When it comes to self-defense, your gaze takes on an important role and you’ve heard of incidents of violence or brawls from too much a look.
The gaze is the first method by which we come into contact with the world and with our fellow human beings.
As in the animal world, eye contact, especially if prolonged,also represents an element of challenge capable of triggering violent territorial disputes.
The gaze is also a powerful means of communication, as it reveals emotions, character, moods, intentions.
“… you may be in a nightclub, or in a club staring at a stutter even if dressed as a party. The look lasts more than a few moments too long, notices it and approaches with a menacing air and says “What are you to look at? Do we know each other? You’re maybe?….
Ps. you could answer“remind me of my best friend, unfortunately he missed, pleasure and you say your name“. or“You seemed to me the neighbor of when I lived in. Turin.”
Be careful, however, that your voice giving this answer as your body language must be consistent with what you are saying, otherwise it seems a further mockery, as if you increase the escalation with a further provocation.
Now as you have understood correctly, just a simple glance and you risk finding yourself in a situation of escalation of violence that can lead to a physical confrontation.
The look is something NON-verbal and highly subject to misinterpretations and misunderstandings based on the place and mood of the moment.
Now since the questions of the cabbage that the aggressive guy will ask you are more or less always the same,as a result it is good that you learn to build an answer that immediately stops that phase of violent escalation.
This subjectivity can lead to a confrontation that is not always easy to manage so what is important is to have answers ready to immediately stop that level of aggression and challenge that can lead to physical as well as verbal violence.
So now you know the importance of using your gaze correctly to prevent trouble.
Many people have a tendency to remain “entangled” in the gaze of others, staring longer than necessary.
It is evident how risky this is in the event that you meet aggressive people, or under the influence of alcohol or drugs.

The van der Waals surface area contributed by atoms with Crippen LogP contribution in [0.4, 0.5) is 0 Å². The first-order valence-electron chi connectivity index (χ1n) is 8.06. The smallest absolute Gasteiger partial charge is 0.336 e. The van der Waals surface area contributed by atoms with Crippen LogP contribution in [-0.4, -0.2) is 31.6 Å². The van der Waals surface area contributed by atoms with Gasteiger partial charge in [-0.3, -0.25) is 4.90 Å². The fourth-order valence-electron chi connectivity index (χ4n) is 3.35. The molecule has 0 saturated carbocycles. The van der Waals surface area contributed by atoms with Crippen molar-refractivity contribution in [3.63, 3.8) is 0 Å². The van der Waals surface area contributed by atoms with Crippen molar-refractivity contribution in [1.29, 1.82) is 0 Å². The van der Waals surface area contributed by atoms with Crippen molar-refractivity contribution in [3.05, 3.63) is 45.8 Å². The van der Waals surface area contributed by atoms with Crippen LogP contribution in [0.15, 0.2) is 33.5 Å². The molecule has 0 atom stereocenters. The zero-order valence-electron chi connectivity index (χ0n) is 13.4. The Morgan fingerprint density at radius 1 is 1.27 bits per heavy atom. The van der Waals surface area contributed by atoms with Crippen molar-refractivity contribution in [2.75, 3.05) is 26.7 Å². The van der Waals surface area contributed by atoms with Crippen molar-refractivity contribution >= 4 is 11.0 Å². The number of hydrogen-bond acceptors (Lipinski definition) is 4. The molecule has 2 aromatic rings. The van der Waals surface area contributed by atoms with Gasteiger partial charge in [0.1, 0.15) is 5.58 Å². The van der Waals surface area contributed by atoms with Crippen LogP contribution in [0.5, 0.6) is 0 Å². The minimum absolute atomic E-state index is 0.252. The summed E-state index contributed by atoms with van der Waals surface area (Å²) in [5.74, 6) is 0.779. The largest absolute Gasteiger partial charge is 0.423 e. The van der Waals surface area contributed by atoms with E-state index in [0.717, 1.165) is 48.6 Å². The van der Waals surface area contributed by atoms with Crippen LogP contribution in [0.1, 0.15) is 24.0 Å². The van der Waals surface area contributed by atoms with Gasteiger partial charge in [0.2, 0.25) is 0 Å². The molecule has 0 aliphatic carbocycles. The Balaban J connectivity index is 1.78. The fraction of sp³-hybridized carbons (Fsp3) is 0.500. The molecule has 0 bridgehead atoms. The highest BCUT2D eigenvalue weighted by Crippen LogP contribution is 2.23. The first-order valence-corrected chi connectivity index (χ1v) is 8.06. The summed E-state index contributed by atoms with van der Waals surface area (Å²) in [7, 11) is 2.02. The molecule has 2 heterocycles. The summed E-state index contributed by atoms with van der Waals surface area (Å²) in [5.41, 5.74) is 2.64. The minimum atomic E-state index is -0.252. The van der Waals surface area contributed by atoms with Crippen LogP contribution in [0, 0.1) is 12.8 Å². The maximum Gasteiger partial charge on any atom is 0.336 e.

Especially in the case of women, one of the risks of a look too protracted(a few moments, actually…) is that this is interpreted as a wink, causing unsolicited attention from “undesirables”.
The communicative power of the gaze
The gaze is a crucial element because, alone, it is able to re-propose the universal modes of relationship of us humans, or the modality:
Without saying anything, an exchange of glances is enough to be classified as aggressive or remiss individuals, potentially triggering reactions of “defense of the territory” or affirmation of self and ego.
The ways in which eye contact is established, therefore, represents a way to understand the person in front of us.
- The passive subject tends to keep his eyes down and rarely looks at others.
- The aggressive, on the other hand, tends to have a fixed and inquisitor gaze.
- The gaze of the assertive person, on the other hand, is a direct but open look to the other. It is a look that notices people and things, but does not insist on them and does not escape them.
The importance of an assertive communication style has been repeatedly stressed in terms of prevention and management of physical risk situations.
This importance, even in relation to the use we make of the gaze, lies in the ability to minimize the risks of escalation, inherent in an aggressive relational mode, or the attempts of overpowering triggered by a submissive mode of response.